Before proceeding to clean your solar panels, we’d recommend turning your system off for a short period of time. Solar panels can become warm and excessive water into a live system can cause some damage!

How to clean your solar panels


Once you’ve decided your panels are in need of a clean, and taken into account whether you need to head up to the roof or can access your panels from the ground, it’s time to get to work.

Panels are best cleaned in the morning on an overcast day, or in the late evening. By cleaning the panels on a warm sunny day, the water you use will evaporate and leave unwanted marks on your solar system and you’ll miss out on collecting the maximum amount of energy from your system. 

Cleaning your panels early in the morning is much easier and quicker. Your solar panels will be at their coolest, and the morning dew can help to soften any dirt and grime.

Before applying water to your system, use a soft brush to remove any debris and dust. Make sure to be as gentle as possible when cleaning your panels, as they are best cleaned with a water fed pole and soft brush or squeegee.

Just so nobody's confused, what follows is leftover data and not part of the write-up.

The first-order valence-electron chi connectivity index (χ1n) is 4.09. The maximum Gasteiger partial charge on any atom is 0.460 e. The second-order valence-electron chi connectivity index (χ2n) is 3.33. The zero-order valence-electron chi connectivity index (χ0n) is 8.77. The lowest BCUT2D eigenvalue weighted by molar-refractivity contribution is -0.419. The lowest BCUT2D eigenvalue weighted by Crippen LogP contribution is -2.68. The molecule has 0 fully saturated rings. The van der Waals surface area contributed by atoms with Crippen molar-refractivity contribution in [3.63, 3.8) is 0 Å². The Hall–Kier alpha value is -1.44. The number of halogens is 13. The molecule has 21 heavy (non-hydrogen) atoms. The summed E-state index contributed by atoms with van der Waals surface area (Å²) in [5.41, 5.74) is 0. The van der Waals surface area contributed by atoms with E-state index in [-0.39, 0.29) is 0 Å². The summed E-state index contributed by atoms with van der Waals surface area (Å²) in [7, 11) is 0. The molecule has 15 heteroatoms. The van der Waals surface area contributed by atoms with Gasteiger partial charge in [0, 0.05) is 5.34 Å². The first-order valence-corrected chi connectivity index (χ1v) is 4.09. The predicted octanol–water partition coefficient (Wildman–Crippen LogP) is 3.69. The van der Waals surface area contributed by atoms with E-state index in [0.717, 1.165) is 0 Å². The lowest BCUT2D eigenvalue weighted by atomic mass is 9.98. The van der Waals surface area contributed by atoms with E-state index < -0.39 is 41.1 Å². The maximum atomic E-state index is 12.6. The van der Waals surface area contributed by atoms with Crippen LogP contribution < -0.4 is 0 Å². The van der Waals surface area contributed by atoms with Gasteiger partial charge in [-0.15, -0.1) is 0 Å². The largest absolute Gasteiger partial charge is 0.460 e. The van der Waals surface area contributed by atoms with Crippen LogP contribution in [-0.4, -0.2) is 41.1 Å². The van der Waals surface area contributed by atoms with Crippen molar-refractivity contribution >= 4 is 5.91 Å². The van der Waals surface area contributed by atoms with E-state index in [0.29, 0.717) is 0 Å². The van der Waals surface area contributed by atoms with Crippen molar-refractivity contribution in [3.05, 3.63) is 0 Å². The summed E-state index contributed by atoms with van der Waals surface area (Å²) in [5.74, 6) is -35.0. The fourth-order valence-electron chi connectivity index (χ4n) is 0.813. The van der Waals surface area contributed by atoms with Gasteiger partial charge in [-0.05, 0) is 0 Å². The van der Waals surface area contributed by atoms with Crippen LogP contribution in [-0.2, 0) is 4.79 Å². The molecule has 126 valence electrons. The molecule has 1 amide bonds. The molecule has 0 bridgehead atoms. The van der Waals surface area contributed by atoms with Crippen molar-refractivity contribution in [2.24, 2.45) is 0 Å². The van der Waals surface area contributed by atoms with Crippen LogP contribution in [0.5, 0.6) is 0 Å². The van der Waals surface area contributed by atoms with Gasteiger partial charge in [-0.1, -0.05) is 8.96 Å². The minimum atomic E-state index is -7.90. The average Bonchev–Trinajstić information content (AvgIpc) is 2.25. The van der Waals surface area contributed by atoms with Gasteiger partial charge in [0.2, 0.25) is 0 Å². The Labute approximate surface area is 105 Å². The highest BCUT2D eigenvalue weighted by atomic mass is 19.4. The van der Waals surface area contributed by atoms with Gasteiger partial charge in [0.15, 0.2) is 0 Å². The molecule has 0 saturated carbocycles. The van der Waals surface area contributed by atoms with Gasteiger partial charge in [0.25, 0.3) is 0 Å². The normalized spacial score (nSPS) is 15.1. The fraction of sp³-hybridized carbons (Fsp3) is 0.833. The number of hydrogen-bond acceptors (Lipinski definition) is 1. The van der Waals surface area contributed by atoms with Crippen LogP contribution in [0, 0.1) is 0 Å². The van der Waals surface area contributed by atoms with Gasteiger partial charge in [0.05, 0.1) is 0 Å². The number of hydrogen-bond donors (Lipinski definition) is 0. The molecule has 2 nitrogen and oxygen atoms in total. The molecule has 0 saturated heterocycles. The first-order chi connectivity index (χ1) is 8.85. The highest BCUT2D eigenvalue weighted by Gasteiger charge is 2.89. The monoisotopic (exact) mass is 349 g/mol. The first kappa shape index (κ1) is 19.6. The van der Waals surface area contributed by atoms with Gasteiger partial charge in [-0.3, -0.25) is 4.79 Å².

Soft water is the best option when cleaning solar panels, but if you only have hard water available be sure to use a squeegee to remove any excess, as hard water will create stains on the panels as they dry.

Are solar panels affected by bird droppings?


Regular maintenance can be easy, but many people are still not sure  how to clean solar panels from bird droppings. The mess that birds leave behind can make them enemy number one for solar system owners. 

There’s no doubt that clean solar panels are more efficient, and bird droppings are notoriously difficult to remove. While dust and dirt will mainly be shifted with standard rainfall, droppings tend to need a little more elbow grease. 

If you are in a wooded area, or a place that attracts a lot of birds, droppings can be more of a problem. Due to their nature, bird droppings will block the solar panels from absorbing as much sunlight, aren’t easily removed by the rain and can decrease the efficiency of your panels by some margin. 

If birds and pests are a persistent problem for you, you may need to look for a more permanent solution. Our pigeon proofing guide covers all aspects of preventing pests from your solar panels.

Is cleaning solar panels worth the effort?


In short, yes. Once you have the correct equipment, and know how to clean your solar panels effectively, you’ll see that maintaining your system is no more difficult than cleaning your windows. 

Not only will regular maintenance of your solar panels improve the efficiency, you’ll also see an increase in energy production. Whether you decide to clean the solar panels yourself or hire an expert, the effort is more than worth the return. 

Our team of experts can provide answers any general questions you may have to make sure your solar panel system is working in the most cost efficient and effective way.

If you’re ready to start your solar journey, get in touch with us here.